The bounding box parameters are used across the project, and should be set to the min and max values of the possible tile center latitude and longitude. If these values are incorrect, the minimap will be distorted and pins will not appear centered in the search results.

the geojson parameter should be the local path to a geojson file containing a single polygon. This should be the polygon used during the data model construction phase to select which tiles were downloaded.

the water parameter is also a geojson file, with a single MultiPolygon containing geometry that will display on the map. We typically use this to help people understand the geography of the object. Note that this will NOT clip to the mini-map boundaries, and that drawing this can be computationally expensive. Use the simplest geometry you can. Also note that this does not use a sophisticated geojson parser, so don't do anything clever with the geojson file—it's just looking for arrays of lat/lng points at the right locations.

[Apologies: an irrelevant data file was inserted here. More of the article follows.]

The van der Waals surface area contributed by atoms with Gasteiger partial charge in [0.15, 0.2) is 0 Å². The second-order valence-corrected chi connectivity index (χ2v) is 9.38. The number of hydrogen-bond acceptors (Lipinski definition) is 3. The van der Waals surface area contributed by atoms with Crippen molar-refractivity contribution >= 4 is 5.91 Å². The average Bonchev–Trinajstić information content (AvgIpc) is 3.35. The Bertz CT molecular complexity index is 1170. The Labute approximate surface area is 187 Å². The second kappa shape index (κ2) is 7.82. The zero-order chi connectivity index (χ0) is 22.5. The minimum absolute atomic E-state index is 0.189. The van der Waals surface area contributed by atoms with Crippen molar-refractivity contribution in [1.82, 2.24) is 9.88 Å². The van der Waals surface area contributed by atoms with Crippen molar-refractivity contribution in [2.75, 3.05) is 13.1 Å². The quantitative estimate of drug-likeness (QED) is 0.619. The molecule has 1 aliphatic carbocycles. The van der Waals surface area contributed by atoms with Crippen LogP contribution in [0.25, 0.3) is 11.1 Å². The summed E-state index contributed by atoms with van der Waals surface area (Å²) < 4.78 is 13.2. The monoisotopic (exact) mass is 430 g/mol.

lat_lngs.json

is a list of possible latitudes and longitudes for each region. Within this json file, each region has an object, named with the url_name parameter for the region as defined within the cities.yaml file. Each object contains two arrays, one for latitude and one for longitude. These arrays should contain the possible latitude and longitude points for each tile. They should be unique values, and there is no correlation between lat and lng. These are used to make link clicked points with the potential tile ids.


License

One of the goals of Terrapattern is to provide new capabilites to the public. As such, we are releasing all of the source code and content under permissive licenses that allow both commercial and non-commercial applications. We do ask that if you use our work in your own projects you provide visible credit to the Terrapattern team.